Arthur Leable, building inspector for the Village, testified that in November 1996 he noticed that a fence had been erected on the scenic corridor of defendant's lot. In a letter to defendant, Leable informed him that the fence had been built in the Route 41 scenic corridor, which was prohibited. The letter pointed out that the site plan defendant had presented to the Village for his fence permit had not shown that the plot was in open space and that, had the site plan been accurate, the Village would not have issued a permit. Leable also pointed out that the fence was in violation "of your own covenants, clause 4, general restrictions, paragraph 17." Leable asked defendant to remove the fence and informed him that it could be erected outside the scenic corridor and deed restricted areas using the same permit, provided defendant furnished the Village with a correct site plan.

On December 16, 1996, Leable noticed that defendant's fence had not been removed. He red-tagged the fence. Leable explained that the red tag indicated that defendant had violated an ordinance by erecting the fence in a scenic corridor. Leable testified that, as he walked around the end of the fence to place the red tag on the fence, he noticed that the vegetation near the fenced area had been cleared. Evergreens had been planted and woodchips had been placed in the area around the trees. Leable recalled that the vegetation on the lots to the north and south of defendant's was quite dense compared to defendant's lot.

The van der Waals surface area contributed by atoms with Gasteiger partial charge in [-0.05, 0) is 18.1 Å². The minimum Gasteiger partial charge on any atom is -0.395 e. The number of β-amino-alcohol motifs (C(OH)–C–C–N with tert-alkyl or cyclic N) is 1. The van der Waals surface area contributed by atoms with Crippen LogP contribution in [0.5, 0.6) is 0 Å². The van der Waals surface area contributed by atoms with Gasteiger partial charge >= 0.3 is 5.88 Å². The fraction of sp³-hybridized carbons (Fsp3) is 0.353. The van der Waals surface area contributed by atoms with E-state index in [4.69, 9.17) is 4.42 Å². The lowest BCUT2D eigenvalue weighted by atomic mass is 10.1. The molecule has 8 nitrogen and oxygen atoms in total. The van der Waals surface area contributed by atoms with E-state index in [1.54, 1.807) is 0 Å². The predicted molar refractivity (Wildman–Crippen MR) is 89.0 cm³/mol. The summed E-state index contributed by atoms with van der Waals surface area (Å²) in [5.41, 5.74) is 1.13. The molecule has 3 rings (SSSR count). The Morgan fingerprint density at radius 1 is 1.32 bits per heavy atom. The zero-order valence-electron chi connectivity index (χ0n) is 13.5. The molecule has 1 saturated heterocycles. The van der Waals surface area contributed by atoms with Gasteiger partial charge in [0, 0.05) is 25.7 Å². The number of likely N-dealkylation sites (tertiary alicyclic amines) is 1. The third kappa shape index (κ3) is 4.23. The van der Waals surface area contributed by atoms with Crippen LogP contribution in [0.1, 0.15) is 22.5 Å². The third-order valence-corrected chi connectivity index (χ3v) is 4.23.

Leable acknowledged that both he and Mikesch had the authority to issue a fence permit. Leable stated that he would subsequently review permits issued by Mikesch but that he had not looked at the one issued by her to defendant until after he observed the fence. The landscape design filed with the permit application did not indicate that the fence was going to be installed in the scenic corridor area, nor did it show Route 41. Leable acknowledged that he had a plat of the Willows subdivision in his office and that it was available for his or Mikesch's review in handling any fence requests.

Defendant acknowledged receiving Leable's letter asking him to remove his fence and admitted that he did not comply with the request. Defendant also acknowledged receiving a letter from the Village attorney informing him that the erection of his fence and the installation of trees, mulch, and bushes were prohibited by the covenants and restrictions filed with the plat of the subdivision, as the areas were to remain in their natural, undisturbed condition without any structures. Additionally, the attorney informed defendant that the scenic corridor could not be improved with landscape material unless the plan commission had approved such a plan. The attorney instructed defendant to remove the fence and the landscaping improvements, including the mulch. Defendant acknowledged that he had not complied with these instructions. As a result of his failure to comply, the Village filed its two-count complaint.